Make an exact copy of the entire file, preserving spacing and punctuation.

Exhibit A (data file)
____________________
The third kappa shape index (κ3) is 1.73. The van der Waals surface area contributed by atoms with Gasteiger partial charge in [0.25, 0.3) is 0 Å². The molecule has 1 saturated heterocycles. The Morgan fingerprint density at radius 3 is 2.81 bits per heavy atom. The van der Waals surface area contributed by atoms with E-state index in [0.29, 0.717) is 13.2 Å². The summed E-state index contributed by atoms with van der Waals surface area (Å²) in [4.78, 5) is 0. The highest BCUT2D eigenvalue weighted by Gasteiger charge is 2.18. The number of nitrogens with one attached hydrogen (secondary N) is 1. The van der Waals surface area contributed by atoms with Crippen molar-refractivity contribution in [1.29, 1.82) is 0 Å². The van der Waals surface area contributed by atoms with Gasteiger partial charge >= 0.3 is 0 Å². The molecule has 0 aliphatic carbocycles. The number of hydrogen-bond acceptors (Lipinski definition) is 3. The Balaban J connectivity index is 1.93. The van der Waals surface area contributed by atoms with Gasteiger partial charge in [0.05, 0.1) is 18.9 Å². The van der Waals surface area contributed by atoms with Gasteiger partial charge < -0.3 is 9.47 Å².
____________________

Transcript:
The third kappa shape index (κ3) is 1.73. The van der Waals surface area contributed by atoms with Gasteiger partial charge in [0.25, 0.3) is 0 Å². The molecule has 1 saturated heterocycles. The Morgan fingerprint density at radius 3 is 2.81 bits per heavy atom. The van der Waals surface area contributed by atoms with E-state index in [0.29, 0.717) is 13.2 Å². The summed E-state index contributed by atoms with van der Waals surface area (Å²) in [4.78, 5) is 0. The highest BCUT2D eigenvalue weighted by Gasteiger charge is 2.18. The number of nitrogens with one attached hydrogen (secondary N) is 1. The van der Waals surface area contributed by atoms with Crippen molar-refractivity contribution in [1.29, 1.82) is 0 Å². The van der Waals surface area contributed by atoms with Gasteiger partial charge >= 0.3 is 0 Å². The molecule has 0 aliphatic carbocycles. The number of hydrogen-bond acceptors (Lipinski definition) is 3. The Balaban J connectivity index is 1.93. The van der Waals surface area contributed by atoms with Gasteiger partial charge in [0.05, 0.1) is 18.9 Å². The van der Waals surface area contributed by atoms with Gasteiger partial charge < -0.3 is 9.47 Å².